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Today's Stichomancy for Kim Jong Il

The first excerpt represents the past or something you must release, and is drawn from Alcibiades II by Platonic Imitator:

a peculiar interest for us. The Second Alcibiades shows that the difficulties about prayer which have perplexed Christian theologians were not unknown among the followers of Plato. The Eryxias was doubted by the ancients themselves: yet it may claim the distinction of being, among all Greek or Roman writings, the one which anticipates in the most striking manner the modern science of political economy and gives an abstract form to some of its principal doctrines.

For the translation of these two dialogues I am indebted to my friend and secretary, Mr. Knight.

That the Dialogue which goes by the name of the Second Alcibiades is a genuine writing of Plato will not be maintained by any modern critic, and

The second excerpt represents the present or the deciding factor of the moment, and is drawn from Under the Red Robe by Stanley Weyman:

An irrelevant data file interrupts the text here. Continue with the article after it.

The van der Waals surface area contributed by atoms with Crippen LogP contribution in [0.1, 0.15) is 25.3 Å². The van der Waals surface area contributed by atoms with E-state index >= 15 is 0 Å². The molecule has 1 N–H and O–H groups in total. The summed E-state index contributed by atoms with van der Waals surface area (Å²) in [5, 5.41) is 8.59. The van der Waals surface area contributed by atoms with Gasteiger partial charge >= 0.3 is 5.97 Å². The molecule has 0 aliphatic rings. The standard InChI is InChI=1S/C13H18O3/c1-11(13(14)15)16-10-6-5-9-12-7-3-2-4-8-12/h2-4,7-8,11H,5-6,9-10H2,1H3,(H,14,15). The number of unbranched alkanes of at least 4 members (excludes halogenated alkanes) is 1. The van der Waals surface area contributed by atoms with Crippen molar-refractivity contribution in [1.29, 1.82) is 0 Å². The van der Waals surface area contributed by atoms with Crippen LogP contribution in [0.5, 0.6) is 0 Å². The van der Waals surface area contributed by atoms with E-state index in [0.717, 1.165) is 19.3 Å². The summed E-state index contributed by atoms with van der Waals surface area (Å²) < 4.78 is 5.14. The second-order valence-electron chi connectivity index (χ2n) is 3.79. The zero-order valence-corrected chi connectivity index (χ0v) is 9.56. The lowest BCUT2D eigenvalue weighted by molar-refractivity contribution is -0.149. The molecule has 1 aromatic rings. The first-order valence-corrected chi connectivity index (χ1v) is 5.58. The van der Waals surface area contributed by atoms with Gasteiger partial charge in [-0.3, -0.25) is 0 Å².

say--I don't care where it is! And I have reason to know! Why, man, that horse is--But there, that is a good horse, if ever you saw one!' And with that he ended--abruptly and lamely; lowered the lanthorn with a sudden gesture, and turned to the door. He was on the instant in such hurry to leave that he almost shouldered me out.

But I understood. I knew that he had neatly betrayed all--that he had been on the point of blurting out that that was M. de Cocheforet's horse! M. Cocheforet's COMPRENEZ BIEN! And while I turned away my face in the darkness that he might not see me smile, I was not surprised to find the man in a moment changed,

The third excerpt represents the future or something you must embrace, and is drawn from Barlaam and Ioasaph by St. John of Damascus:

exposing the fallacy of their error. After the debate had been prolonged till well-nigh eventide, the king dismissed the assembly, making as though he would renew the discussion on the morrow.

Then said Ioasaph to the king his father, "As at the beginning, Sir, thou commandedst that the trial should be just, so too crown the end thereof with justice, by doing one or other of these two things. Either allow my teacher to tarry with me to-night, that we may take counsel together as touching those things which we must say unto our adversaries tomorrow: and do thou in turn take thine advisers unto thee, and duly practise yourselves as ye